Honya’s Bookshelf reviewed Take Me Tomorrow, “I was gripped and impressed by how intense it is, not just in terms of action but also in emotional impact. This story deals with a number of difficult, even controversial, topics in a thoughtful way, while still leaving the conclusions up to the reader. The characters are vivid and thoroughly developed–I love the attention to detail that is placed into each of them.” Read more details by reading her full review here or checking out the YA, dystopian novel here.
The Bibliophilic Book Blog reviewed Minutes Before Sunset, “The descriptions of the powers of both the shades and the light were enthralling and beautiful. I enjoyed Minutes Before Sunset, but I was saddened by the ending. Perhaps there is more to the prophecy than meets the eye!” Read the entire review here to find out if Jessica and Eric can bear to discover their truths or…you know…check out the book by clicking here. :]
Is there such a thing? Probably not. But that doesn’t stop me from writing about it. As an avid reader myself, there is an endless TBR pile sitting on my bookshelf, my nightstand, my desk, and…pretty much everywhere, really. But that doesn’t stop me from adding to it for various reasons, and many of those reasons include the top three lessons I learned, which I’ve turned into “tips” for today’s post. Enjoy!
1. Keep an Open Mind
This means picking up that book your friend INSISTED you read, even though it sounds horribly dry and lacking in the entertainment department. If I hadn’t taken suggestions, I would’ve never found The Mortal Instruments (still one of my favorite YA fantasies despite the major movie fail) or The Art of Racing in the Rain (yes, a book told from a racer’s dog is serious…and you will cry. Trust me.)
2. Try something new
Instead of walking to the same bookshelves in the same bookstore you go to every Friday night and Wednesday afternoon, try a new shelf. Walk without reading the genre titles. If you’re feeling extra adventurous, force yourself not to even look at the book covers. Just walk until you stop. Try not to run into anyone. And find a book in a section you would’ve never tried before. Who knows? You might find out you like poetry, too.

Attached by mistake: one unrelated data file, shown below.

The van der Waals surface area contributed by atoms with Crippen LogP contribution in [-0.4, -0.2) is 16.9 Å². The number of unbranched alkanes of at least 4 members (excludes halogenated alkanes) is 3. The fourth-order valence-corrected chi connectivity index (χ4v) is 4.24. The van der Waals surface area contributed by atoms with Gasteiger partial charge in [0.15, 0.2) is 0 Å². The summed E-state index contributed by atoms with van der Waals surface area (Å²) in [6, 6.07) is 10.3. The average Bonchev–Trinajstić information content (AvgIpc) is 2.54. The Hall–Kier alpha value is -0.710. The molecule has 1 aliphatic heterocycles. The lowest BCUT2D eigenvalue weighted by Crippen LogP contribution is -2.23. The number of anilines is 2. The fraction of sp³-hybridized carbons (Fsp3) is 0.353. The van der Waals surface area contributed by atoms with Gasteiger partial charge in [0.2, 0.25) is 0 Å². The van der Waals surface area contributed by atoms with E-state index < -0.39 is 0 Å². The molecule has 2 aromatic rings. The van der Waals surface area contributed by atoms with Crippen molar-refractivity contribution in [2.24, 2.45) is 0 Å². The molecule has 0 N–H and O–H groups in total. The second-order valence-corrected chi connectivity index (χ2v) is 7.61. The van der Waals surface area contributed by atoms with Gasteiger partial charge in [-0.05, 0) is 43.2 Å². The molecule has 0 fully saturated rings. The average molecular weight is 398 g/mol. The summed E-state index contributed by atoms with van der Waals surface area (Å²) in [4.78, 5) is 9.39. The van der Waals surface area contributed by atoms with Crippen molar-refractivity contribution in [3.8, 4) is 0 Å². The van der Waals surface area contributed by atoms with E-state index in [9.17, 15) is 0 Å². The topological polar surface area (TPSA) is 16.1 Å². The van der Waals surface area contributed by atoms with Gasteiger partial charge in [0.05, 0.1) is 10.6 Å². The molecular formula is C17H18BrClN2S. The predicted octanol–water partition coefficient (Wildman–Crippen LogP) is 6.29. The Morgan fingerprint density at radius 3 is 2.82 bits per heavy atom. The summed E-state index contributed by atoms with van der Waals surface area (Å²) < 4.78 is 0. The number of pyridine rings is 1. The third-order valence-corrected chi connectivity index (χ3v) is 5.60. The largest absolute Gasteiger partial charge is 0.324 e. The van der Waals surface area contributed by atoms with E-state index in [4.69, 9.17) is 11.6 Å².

3. Try something old
Remember how much you hated The Great Gatsby in high school? It might not hurt to try reading it again. You might hate it again. I did. (I know. I know. The horror!) But I did end up loving other books, particularly The Scarlet Letter, and it never hurts to re-read 1984.
And finally: Just Read
The more you read, the more you’ll want to read, and the more you’ll realize that it is IMPOSSIBLE to read everything (a true tragedy.) But you will find literature you love, stories you hate, and words that string together so beautifully you felt like you just stared at a painting instead of black and white text.
Do you have any reading lessons or tips for book lovers? Add them to the comments below!
8 thoughts on “Reading Tips”
My tipu would be to think about what you feel. After all, emotions are a big part of our reaction to culture, but we often don’t reflect on how or why a book moves us.
That is a fantastic point!
I think trying something and trying something old are great tips! It’s sometimes a nice surprise to find something you love in a genre you don’t normally choose 🙂
Very true! I don’t normally read books that focus on animals. (I love animals, but they are too sad for me most of the time.) But The Art of Racing in the Rain was sad and fascinating, so I ended up reading it in one sitting.
Good advice. We can all get very set in our ways and “know” we don’t like a certain book before we’ve tried it.
Reblogged this on theowlladyblog.
I love the mortal instruments, too! I was in a book store the other day and started looking at different sections. It’s great to find new stories I’d never otherwise see if I stayed with my tried and true genres.